The following article comes to the Strategic Sourceror courtesy of Blaine Kelton, an IT professional and freelance writer based out of Beverly Hills, CA. He loves covering anything related to business and technology. Most recently, he’s had a particular interest in the IoT.
Much has been made of how the ever-expanding Internet of Things is continually changing and improving supply chains in big businesses. In a broad sense, the use of interconnected systems and devices is streamlining everything from production to in-store inventory tracking. This is ultimately leading to a supply chain process that operates quickly, precisely, and with a minimal waste of time and energy. Beneath this blanket description, however, the digitization of the supply chain through the IoT has a lot of specific benefits that are good for all involved. Here, we're going to briefly address the idea that by connecting shipping fleet vehicles to the IoT, companies and organizations are making conditions significantly safer for drivers.
If the idea of the IoT affecting fleet vehicles sounds a little bit strange, or even forced, it has been generally described as the use of GPS and other tracking technologies to gather real time data on locations and operations of vehicles. Basically, a fleet vehicle with advanced GPS and WiFi sensors can be monitored by a system or an employee at a fleet management headquarters. The vehicle's exact whereabouts can be known and more efficient routes can be worked out automatically. Vehicle diagnostics can be also be recorded and kept track of so that repairs are addressed when needed. Even driver performance can be observed, so that any issues can be recorded and appropriately addressed. The broad idea from a company standpoint is to make things as efficient as possible, minimize needless gas expenses on slow routes, keep vehicles in good shape, and make sure that product is shipped as quickly and precisely as necessary.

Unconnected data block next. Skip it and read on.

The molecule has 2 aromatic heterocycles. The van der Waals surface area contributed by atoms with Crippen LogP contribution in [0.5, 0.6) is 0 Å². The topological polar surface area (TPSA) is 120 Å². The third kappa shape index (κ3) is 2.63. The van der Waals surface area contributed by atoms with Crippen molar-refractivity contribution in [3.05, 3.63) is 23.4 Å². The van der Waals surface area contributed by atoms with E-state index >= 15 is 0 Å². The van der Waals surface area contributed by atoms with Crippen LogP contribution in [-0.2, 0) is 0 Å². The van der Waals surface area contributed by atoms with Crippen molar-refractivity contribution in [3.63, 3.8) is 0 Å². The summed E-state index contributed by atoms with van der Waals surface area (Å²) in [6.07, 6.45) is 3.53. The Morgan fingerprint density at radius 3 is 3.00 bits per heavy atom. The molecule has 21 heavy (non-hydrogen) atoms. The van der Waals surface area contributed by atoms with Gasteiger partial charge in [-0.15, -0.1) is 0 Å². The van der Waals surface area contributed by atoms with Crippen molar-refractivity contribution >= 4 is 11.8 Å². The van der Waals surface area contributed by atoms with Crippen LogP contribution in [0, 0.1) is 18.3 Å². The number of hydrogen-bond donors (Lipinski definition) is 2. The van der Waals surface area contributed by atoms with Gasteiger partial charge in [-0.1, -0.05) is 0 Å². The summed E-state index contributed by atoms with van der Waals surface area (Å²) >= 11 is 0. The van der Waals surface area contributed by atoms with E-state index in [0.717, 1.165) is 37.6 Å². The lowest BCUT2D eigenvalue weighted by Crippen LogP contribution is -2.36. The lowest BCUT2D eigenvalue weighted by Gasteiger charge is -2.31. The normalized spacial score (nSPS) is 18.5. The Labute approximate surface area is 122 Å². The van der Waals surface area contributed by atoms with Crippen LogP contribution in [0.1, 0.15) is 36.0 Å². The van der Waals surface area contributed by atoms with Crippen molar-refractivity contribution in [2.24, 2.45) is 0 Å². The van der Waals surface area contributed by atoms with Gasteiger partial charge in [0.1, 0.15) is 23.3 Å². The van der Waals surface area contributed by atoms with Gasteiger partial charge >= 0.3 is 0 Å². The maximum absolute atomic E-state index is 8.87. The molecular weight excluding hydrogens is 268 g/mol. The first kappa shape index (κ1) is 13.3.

There's also a benefit for the drivers, which is that they're made safer. The IoT's involvement with fleet vehicles helps to construct ideal driving conditions for drivers, and also holds them accountable for their performance behind the wheel. And this is not just a vague concept that one can infer from understanding the overarching state of fleet tracking. One company helping to lead the way in rolling out fleet tracking programs specifically provides drivers with an app that helps with routing, communication, and driving habits all at once. Through the app, drivers can see updated routes and delivery schedules, view service history and maintenance updates, monitor driving performance (like speeding and abrupt stopping tendencies), communicate with managers, and follow voice-guided navigation. No single aspect of that service is necessarily new, but having it all presented seamlessly in one place gives drivers a huge advantage.
In the end, this provides a strong example of how the IoT's large-scale impact can often overshadow some of its unseen benefits. For most of us, the affect on supply chains matters only insofar as store inventory may become more reliable, and product could conceivably become marginally more affordable as a result of costs saved elsewhere. But within companies using shipping fleets the ability to keep drivers alert, updated, and safe is significant, and alleviates many of the concerns of managing vehicle activity.